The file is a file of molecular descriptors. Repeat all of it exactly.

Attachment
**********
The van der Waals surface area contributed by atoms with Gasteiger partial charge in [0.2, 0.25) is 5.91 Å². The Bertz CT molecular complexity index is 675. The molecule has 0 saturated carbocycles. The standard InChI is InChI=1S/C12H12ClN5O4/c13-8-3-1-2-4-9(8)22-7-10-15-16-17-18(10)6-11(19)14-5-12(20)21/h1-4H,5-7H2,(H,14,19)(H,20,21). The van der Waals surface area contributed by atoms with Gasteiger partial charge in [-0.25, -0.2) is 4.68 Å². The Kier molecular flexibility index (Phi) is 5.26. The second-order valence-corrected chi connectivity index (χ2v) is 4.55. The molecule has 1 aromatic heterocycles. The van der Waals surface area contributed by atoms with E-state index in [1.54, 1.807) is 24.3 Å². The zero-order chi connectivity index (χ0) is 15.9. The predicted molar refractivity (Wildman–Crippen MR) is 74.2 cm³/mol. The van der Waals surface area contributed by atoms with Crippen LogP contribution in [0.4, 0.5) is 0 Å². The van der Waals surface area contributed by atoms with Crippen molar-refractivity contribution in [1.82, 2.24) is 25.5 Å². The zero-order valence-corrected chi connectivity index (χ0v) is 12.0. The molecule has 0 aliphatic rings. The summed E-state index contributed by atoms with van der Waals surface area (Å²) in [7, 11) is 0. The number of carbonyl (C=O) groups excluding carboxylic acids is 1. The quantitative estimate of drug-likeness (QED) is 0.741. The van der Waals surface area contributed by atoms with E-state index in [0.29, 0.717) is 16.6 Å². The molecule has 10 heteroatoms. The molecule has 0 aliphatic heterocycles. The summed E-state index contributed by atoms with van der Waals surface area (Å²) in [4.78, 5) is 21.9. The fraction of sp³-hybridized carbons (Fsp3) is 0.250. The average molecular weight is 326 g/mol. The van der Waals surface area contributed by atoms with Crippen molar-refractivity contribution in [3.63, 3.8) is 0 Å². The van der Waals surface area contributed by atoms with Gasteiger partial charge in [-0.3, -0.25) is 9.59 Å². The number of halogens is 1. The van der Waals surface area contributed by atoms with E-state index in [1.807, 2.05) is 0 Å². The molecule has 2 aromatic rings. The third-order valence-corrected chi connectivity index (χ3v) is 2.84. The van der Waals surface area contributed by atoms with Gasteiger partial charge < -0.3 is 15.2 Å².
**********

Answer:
The van der Waals surface area contributed by atoms with Gasteiger partial charge in [0.2, 0.25) is 5.91 Å². The Bertz CT molecular complexity index is 675. The molecule has 0 saturated carbocycles. The standard InChI is InChI=1S/C12H12ClN5O4/c13-8-3-1-2-4-9(8)22-7-10-15-16-17-18(10)6-11(19)14-5-12(20)21/h1-4H,5-7H2,(H,14,19)(H,20,21). The van der Waals surface area contributed by atoms with Gasteiger partial charge in [-0.25, -0.2) is 4.68 Å². The Kier molecular flexibility index (Phi) is 5.26. The second-order valence-corrected chi connectivity index (χ2v) is 4.55. The molecule has 1 aromatic heterocycles. The van der Waals surface area contributed by atoms with E-state index in [1.54, 1.807) is 24.3 Å². The zero-order chi connectivity index (χ0) is 15.9. The predicted molar refractivity (Wildman–Crippen MR) is 74.2 cm³/mol. The van der Waals surface area contributed by atoms with Crippen LogP contribution in [0.4, 0.5) is 0 Å². The van der Waals surface area contributed by atoms with Crippen molar-refractivity contribution in [1.82, 2.24) is 25.5 Å². The zero-order valence-corrected chi connectivity index (χ0v) is 12.0. The molecule has 0 aliphatic rings. The summed E-state index contributed by atoms with van der Waals surface area (Å²) in [7, 11) is 0. The number of carbonyl (C=O) groups excluding carboxylic acids is 1. The quantitative estimate of drug-likeness (QED) is 0.741. The van der Waals surface area contributed by atoms with E-state index in [0.29, 0.717) is 16.6 Å². The molecule has 10 heteroatoms. The molecule has 0 aliphatic heterocycles. The summed E-state index contributed by atoms with van der Waals surface area (Å²) in [4.78, 5) is 21.9. The fraction of sp³-hybridized carbons (Fsp3) is 0.250. The average molecular weight is 326 g/mol. The van der Waals surface area contributed by atoms with Crippen molar-refractivity contribution in [3.63, 3.8) is 0 Å². The van der Waals surface area contributed by atoms with Gasteiger partial charge in [-0.3, -0.25) is 9.59 Å². The number of halogens is 1. The van der Waals surface area contributed by atoms with E-state index in [1.807, 2.05) is 0 Å². The molecule has 2 aromatic rings. The third-order valence-corrected chi connectivity index (χ3v) is 2.84. The van der Waals surface area contributed by atoms with Gasteiger partial charge < -0.3 is 15.2 Å².